NEW YORK ( TheStreet) -- One of the potential benefits of value investing is that you can sometimes be ahead of the curve; discovering and identifying out-of-favor names before the markets discover that there's value there. That's the objective.
This often means buying companies that have a compelling array of assets, but that also may have a "flea" or two. The fleas are what keep other investors away, but sometimes these negatives are either fixable or cause severe overreactions, pushing stock prices below reasonable value.
In the past year, I've had a couple of names in my portfolio acquired. Force Protection (FRPT), a small manufacturer of military vehicles, was acquired last November by General Dynamics (GD - Get Report). Force had a very clean, cash-rich balance sheet and, at times, traded very close to its net current asset value. General Dynamics got it on the cheap at $5.50 a share. Then in March, auto repair name Midas (MDS) was acquired by TBC. Midas was real estate rich, owning a number of its store location, but was not delivering great operating results. TBC, in my opinion, got a great deal at $11.50 a share.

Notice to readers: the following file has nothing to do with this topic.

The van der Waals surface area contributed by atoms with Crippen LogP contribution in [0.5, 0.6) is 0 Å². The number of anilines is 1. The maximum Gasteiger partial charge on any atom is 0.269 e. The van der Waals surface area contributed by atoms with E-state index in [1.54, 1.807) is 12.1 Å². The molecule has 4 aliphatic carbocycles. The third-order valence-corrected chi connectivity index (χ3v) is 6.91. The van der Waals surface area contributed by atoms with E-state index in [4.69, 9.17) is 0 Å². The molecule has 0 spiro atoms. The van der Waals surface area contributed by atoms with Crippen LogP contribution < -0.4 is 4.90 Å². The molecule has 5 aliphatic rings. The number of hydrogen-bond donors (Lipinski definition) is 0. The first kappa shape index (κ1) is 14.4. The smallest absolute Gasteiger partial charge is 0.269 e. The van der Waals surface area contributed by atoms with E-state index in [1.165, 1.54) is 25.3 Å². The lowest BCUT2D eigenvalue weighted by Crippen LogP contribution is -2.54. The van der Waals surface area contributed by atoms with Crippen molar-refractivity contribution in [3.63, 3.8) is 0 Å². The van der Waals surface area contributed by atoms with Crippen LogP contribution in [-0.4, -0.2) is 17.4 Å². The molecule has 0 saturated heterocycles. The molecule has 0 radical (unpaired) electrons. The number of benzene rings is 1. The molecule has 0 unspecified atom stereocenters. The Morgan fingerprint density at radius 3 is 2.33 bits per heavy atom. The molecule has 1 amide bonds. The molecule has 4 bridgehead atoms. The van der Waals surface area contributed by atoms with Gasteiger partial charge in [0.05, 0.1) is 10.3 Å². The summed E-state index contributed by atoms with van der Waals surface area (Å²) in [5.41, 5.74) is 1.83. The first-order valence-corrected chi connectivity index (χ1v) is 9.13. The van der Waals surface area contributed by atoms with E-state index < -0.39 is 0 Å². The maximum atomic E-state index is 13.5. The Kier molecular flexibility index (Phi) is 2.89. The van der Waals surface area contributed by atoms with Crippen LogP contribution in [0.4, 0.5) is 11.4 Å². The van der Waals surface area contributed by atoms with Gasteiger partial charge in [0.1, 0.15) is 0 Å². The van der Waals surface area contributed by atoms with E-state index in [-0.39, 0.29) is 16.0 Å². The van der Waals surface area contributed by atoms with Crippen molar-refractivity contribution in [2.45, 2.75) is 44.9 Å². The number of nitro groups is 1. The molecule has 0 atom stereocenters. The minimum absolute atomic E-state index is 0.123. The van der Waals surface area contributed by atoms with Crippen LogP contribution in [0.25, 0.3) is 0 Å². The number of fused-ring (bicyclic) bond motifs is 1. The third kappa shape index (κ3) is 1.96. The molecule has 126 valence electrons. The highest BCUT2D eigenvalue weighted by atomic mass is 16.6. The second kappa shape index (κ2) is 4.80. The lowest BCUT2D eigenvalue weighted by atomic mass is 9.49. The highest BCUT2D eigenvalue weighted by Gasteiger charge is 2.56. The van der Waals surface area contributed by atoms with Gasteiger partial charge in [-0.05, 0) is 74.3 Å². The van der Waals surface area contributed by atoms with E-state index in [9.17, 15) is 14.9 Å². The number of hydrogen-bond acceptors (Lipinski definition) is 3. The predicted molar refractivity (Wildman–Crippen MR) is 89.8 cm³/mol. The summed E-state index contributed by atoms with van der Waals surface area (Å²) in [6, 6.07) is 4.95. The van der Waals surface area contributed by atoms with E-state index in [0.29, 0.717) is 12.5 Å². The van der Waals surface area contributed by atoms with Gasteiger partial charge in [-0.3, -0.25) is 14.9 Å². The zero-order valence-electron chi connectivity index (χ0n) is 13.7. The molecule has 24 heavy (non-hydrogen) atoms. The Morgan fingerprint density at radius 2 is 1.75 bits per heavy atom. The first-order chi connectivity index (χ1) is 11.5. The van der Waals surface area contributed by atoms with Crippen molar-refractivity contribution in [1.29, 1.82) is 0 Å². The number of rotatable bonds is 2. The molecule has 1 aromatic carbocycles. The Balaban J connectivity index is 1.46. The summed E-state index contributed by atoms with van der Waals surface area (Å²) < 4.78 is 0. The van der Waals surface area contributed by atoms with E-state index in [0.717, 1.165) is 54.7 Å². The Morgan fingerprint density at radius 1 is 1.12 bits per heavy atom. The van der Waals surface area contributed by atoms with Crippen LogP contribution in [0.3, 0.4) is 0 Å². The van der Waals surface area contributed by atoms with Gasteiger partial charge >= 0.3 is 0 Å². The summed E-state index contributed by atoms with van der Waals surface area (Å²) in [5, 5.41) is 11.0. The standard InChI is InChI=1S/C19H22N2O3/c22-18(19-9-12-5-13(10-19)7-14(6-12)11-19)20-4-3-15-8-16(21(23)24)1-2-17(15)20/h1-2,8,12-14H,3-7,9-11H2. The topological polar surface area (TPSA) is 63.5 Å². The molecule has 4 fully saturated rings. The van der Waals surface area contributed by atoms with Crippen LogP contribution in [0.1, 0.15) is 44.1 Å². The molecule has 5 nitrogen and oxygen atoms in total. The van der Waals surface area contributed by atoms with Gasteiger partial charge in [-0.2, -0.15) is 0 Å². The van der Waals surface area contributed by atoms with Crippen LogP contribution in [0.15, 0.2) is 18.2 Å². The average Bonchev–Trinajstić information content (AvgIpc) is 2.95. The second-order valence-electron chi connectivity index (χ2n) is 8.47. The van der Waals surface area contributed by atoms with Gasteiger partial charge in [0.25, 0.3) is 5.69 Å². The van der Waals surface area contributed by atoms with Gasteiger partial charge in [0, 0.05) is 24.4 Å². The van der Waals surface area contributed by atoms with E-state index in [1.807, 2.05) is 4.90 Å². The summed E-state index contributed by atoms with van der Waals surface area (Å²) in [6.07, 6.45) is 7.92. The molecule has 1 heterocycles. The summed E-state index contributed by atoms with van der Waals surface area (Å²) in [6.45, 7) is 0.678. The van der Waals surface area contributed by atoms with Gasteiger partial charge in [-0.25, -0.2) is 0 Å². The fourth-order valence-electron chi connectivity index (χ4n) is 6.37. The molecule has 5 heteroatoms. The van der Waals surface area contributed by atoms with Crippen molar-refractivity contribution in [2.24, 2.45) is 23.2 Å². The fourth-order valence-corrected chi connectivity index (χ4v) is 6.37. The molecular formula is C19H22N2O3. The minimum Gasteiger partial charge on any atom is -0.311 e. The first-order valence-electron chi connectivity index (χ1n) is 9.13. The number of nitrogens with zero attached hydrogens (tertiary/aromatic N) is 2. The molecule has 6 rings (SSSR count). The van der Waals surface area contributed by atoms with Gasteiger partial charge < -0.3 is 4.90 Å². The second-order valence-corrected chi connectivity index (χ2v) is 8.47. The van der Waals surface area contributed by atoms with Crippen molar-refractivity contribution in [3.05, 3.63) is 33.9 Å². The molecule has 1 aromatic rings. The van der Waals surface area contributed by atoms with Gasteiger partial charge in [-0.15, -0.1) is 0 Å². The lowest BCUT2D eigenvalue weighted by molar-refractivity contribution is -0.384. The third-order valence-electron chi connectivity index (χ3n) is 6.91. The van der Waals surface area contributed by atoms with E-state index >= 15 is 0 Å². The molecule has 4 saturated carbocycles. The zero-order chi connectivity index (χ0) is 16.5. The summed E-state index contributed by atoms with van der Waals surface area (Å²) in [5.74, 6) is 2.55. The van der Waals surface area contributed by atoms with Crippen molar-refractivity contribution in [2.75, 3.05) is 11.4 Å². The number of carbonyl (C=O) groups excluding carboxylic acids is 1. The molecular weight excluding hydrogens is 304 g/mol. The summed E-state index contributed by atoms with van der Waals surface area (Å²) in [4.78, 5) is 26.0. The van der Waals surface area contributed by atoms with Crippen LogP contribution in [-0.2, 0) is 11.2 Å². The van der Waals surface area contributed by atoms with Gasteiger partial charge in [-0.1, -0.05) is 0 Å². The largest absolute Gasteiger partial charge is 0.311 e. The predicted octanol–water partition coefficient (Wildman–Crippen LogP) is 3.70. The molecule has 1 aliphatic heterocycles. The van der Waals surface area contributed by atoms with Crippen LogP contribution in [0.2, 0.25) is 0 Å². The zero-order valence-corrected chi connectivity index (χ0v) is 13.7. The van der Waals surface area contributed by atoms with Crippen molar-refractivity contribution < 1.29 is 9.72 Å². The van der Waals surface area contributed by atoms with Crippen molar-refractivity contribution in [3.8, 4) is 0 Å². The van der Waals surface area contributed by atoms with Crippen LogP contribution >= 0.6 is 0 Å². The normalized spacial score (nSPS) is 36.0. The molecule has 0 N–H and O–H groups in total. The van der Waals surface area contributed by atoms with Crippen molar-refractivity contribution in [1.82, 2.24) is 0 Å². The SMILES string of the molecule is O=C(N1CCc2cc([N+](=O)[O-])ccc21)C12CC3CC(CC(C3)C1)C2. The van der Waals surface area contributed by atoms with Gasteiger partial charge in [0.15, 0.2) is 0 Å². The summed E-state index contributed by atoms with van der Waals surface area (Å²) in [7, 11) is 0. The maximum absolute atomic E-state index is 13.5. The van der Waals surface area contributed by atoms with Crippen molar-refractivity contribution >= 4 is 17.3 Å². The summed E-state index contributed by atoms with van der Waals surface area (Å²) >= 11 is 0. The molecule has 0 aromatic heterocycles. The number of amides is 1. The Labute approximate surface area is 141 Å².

It does not always work. I owned Callaway Golf (ELY - Get Report), a former high flying name that fell on tough times, for a few years with the belief that it would make a nice brand acquisition for one of the bigger names. Unfortunately, the company's "recovery" continues to be pushed out farther into the future and, despite a decent balance sheet, there's been no interest (that I'm aware of, anyway). That's a name I finally gave up on.Fast food name Wendy's (WEN) was also a disappointment, unable to show much operating progress in the past couple of years. For a time, I thought that the company might be taken private, but other than rumors, nothing else materialized. I threw in the towel here, too. I still believe that Krispy Kreme (KKD - Get Report) would make a nice target for a bigger fish trying to expand its portfolio of brands. This company has experienced a solid turnaround in recent years, yet the company's enterprise value is still around $500 million.